Vanderbilt plays role in contests to build Marine combat vehicle

FANG stands for Fast, Adaptive, Next-Generation Ground Vehicle and it’s a challenge.

The Defense Advanced Research Projects Agency (DARPA) recently launched FANG Challenges, a set of three next-generation military vehicle design competitions with up to $4 million in prizes to build a new amphibious combat vehicle specifically for the Marine Corps. Vanderbilt’s Institute for Software Integrated Systems (ISIS) is playing a significant role in the contests.

VIDEO: Design a Next-Generation Military Ground Vehicle

The competitions are open to U.S. citizens. By opening the process to outside designers, DARPA hopes it can compress the development timetable for complex defense systems by a factor of five.

Individuals, small teams and businesses and major defense contractors are welcome to compete and contribute, said Lt. Col. Nathan Wiedenman, a DARPA program manager, at an October press conference. The goal, he said, is to “democratize the design process.”

The FANG Challenges are part of DARPA’s Adaptive Vehicle Make (AVM) portfolio of programs, a flagship initiative that includes representatives of prominent institutes, corporations and universities, of which Vanderbilt is a lead player. Ted Bapty, Sandeep Neema and Larry Howard spearhead the university’s portion of the AVM project. Baptey and Neema are research associate professors of electrical engineering and computer science and, with Howard, are ISIS senior research scientists.

The ISIS team includes five engineering faculty members, four research scientists, about 25 engineers and graduate students as well as 30 undergraduate interns from the departments of electrical engineering and computer science (EECS) and mechanical engineering.

Competitors in the FANG Challenges will create their designs in the VehicleFORGE collaboration environment using the portfolio’s META design tools and component libraries, called the Component, Context and Manufacturing Model Libraries (C2M2L, or “camel”). Once a winning design is selected, it will become a physical reality in the foundry-style manufacturing facility, the Instant Foundry Adaptive through Bits (iFAB).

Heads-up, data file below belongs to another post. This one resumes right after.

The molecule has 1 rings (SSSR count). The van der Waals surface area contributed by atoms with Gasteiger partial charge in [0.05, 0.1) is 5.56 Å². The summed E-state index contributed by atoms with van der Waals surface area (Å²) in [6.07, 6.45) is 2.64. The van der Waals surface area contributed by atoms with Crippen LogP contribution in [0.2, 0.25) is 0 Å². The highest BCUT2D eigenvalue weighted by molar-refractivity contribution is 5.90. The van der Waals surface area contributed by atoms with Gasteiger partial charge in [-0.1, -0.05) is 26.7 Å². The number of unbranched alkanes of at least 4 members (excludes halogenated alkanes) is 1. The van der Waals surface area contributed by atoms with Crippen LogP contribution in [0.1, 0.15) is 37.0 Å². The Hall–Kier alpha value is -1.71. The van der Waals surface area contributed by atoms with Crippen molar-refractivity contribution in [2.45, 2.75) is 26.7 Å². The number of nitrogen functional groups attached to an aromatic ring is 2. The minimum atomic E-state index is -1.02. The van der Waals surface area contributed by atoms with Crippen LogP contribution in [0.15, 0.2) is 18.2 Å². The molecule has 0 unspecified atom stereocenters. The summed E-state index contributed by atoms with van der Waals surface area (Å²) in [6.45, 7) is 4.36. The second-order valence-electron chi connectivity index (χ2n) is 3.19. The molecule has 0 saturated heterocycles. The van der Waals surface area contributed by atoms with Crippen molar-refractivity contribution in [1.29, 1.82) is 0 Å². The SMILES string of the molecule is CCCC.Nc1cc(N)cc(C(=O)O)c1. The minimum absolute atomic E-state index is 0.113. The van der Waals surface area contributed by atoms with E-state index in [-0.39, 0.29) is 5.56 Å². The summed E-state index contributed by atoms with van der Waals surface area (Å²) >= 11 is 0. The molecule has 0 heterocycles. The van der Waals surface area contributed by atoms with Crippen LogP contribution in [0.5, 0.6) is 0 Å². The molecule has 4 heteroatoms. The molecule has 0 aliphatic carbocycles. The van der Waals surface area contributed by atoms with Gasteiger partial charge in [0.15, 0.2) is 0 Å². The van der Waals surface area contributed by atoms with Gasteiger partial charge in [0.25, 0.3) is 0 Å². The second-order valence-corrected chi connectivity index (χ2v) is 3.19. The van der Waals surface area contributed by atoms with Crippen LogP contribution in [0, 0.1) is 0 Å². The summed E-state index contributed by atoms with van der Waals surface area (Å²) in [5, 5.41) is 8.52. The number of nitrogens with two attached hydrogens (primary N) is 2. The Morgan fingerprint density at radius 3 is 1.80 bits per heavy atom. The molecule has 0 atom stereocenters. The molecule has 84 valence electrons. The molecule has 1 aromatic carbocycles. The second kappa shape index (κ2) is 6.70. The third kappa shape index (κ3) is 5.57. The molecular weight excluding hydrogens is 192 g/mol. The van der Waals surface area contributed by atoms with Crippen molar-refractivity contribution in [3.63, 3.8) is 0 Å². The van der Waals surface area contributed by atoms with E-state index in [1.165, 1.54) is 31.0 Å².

The ISIS team is involved with FANG in several ways:

  • The open-source tools developed at ISIS under META-X will be used by FANG competitors.
  • The FANG Challenges will be hosted on VehicleFORGE, a web platform for design collaboration developed and operated by ISIS.
  • The components the ISIS team curates under C2M2L will be used by FANG competitors.
  • The ISIS team coordinates the Senior Strategy Panel for the program.
  • ISIS runs one of the three undergraduate competition teams that is testing the emerging META tool suite this semester. Other teams are at MIT and the University of California-Berkeley.

ISIS has other responsibilities, too. “We are running the beta testing to prove out the tools, and managing the training and tutorials for the competitors,” said Bapty.

It is VehicleFORGE that will significantly expand opportunities for collaborative design of defense systems, as a complement to the engineering tools developed under the META program. “It changes the dynamic in design innovation, allowing otherwise unaffiliated designers to work collaboratively on system requirements,” said Howard, who leads ISIS’ VehicleFORGE effort. Vanderbilt’s design for VehicleFORGE was selected over competing designs from General Electric/MIT and Georgia Tech as the exclusive hosting platform for the FANG Challenges.

Registration for would-be designers opened earlier this month. The first FANG Challenge with a $1 million prize focuses on mobility and drivetrain subsystems for the vehicle. It will run from January 14 through April 22, 2013. Challenge II will be the design for the chassis and other subsystems, a contest that carries another $1 million prize. In 2014, there will be a $2 million prize for the best design for an entire vehicle.